Haj pilgrims caught in fight over Nizam`s rubath
Hyderabad: Over 350 Haj pilgrims selected for free accommodation in the `rubath` (buildings) of the former Nizam of Hyderabad in Makkah are caught in a fight between the property`s caretaker and the Wakf Committee over the right to choose the beneficiaries.
Mohammed Hussain Al-Shareef, `nazer` or caretaker of the two `rubath` in the Saudi Arabian holy city, last week conducted an online draw of lots to select 367 pilgrims from Andhra Pradesh, Karnataka and Maharashtra. The two buildings can accommodate 408 pilgrims but the caretaker has set aside 10 percent for the Nizam`s family members.
The Nizam`s Wakf Committee has, however, refused to accept the draw conducted by Al-Shareef, saying he has no powers to do so. As in the past, the committee plans to go ahead with manual draw of lots this month to select the pilgrims for the upcoming Haj season.
While Al-Shareef claims to draw authority from a Makkah court order to provide accommodation to pilgrims, the Wakf Committee argues that it alone has the power to select pilgrims.
The Central Haj Committee of India has still not taken a decision on the issue, leaving the pilgrims selected in the online draw confused.
The Haj Committee has asked the selected pilgrims to pay for the accommodation like the other pilgrims but has promised to refund the amount if their selection is found proper.
The fifth Nizam, Afzalud Dawlah Bahadur (1857-1869), had acquired some properties in Makkah and since then they have been used to provide accommodation to poor pilgrims from the then Hyderabad state.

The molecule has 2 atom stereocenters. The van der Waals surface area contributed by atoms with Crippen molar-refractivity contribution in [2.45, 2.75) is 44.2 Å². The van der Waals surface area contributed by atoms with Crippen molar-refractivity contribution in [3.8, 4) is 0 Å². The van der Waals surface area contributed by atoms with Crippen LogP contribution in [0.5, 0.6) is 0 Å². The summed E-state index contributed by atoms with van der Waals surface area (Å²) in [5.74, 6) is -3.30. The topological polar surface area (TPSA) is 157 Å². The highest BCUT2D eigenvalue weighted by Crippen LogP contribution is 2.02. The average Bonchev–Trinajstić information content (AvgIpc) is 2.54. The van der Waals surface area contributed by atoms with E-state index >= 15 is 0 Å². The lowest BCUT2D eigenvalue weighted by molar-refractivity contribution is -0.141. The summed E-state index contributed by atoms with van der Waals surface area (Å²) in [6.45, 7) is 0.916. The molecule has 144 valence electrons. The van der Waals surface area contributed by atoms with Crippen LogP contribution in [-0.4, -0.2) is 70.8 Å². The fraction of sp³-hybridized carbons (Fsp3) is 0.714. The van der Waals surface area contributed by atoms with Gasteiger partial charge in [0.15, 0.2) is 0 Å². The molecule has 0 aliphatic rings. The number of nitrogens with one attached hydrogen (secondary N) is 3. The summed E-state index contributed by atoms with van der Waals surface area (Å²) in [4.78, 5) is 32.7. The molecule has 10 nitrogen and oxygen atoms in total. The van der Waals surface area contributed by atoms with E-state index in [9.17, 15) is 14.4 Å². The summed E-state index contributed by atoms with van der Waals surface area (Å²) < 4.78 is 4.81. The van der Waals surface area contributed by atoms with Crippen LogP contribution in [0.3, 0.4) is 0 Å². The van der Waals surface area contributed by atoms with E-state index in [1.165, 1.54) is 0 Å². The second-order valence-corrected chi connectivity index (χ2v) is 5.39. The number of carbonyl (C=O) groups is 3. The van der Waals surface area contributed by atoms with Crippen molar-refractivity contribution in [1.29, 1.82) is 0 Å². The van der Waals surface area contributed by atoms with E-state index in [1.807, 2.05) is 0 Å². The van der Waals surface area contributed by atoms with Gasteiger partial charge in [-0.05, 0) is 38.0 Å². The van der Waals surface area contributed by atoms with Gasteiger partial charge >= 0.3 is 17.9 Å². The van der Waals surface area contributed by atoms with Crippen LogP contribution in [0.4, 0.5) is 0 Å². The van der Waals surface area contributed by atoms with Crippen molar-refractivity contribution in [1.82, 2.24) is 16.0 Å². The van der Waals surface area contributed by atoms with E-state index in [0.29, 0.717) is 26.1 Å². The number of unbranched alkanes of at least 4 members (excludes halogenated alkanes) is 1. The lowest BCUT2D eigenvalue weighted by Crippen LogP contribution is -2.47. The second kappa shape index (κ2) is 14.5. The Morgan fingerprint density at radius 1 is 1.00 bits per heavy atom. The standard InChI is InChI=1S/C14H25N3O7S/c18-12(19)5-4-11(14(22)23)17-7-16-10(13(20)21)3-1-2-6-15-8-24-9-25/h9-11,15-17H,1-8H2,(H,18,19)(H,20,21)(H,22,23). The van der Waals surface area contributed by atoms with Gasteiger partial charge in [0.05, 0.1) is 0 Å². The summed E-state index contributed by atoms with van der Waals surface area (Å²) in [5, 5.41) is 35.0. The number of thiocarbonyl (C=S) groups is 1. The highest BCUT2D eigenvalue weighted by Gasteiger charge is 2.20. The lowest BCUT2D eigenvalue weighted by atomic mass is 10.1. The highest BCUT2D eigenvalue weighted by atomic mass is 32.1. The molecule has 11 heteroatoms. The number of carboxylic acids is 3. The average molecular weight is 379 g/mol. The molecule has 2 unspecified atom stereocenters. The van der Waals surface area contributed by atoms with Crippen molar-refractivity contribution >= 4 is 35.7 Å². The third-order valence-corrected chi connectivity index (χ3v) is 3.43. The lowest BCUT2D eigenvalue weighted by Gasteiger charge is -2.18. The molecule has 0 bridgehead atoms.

Most of the buildings, however, vanished during last two decades due to expansion of the Masjid Al-Haram or the Grand Mosque.
The family members of the Nizam are unhappy over the current state of affairs.
"It is the poor Haj pilgrims who are suffering because of all these controversies," Najaf Ali Khan, grandson of the last Nizam, told IANS.
The president of the Nizam Family Welfare Association laments that the ongoing controversy was affecting the very purpose of his forefathers acquiring properties in Makkah.
Najaf said the Wakf Committee alone had the power to select the Haj pilgrims as it was appointed in 1980 by Mukarram Jah, scion of the royal family and `mutawalli` or custodian of the properties.
Al-Shareef, however, argues that the committee has no authority over the properties in Makkah since they belong to Saudi Arabia. He claims the Saudi government has given him permits for providing accommodation as he is the `Nazer`.
Al-Shareef is the son of Shareef Mohammed, who was appointed the caretaker by the last Nizam, Mir Osman Ali Khan, in 1967. After Shareef Mohammed`s death in 1996, the royal court of Makkah appointed Al-Shareef as the caretaker. Najaf, however, says that as a caretaker, Al-Shareef has limited powers.
Najaf blames the negligence of the `mutawalli` for the present crisis.
"The mutawalli, chairman and members of the Nizam Wakf Committee should take the responsibility as they could not stop Al-Shareef from allotment of Haj permits," said Najaf.
He also condemned the proposed move to fix a limited quota for family members of the Nizam.
Najaf also wants them to look into the issue relating to 42 properties purchased by their forefathers in Makkah and Madina and also the compensation paid by the Saudi government for acquiring buildings near the Grand Mosque in the 1970s.
According to him, the compensation runs into millions of rupees which can be used to purchase new buildings to accommodate 3,000 to 4,000 pilgrims from the districts of the erstwhile Hyderabad state.
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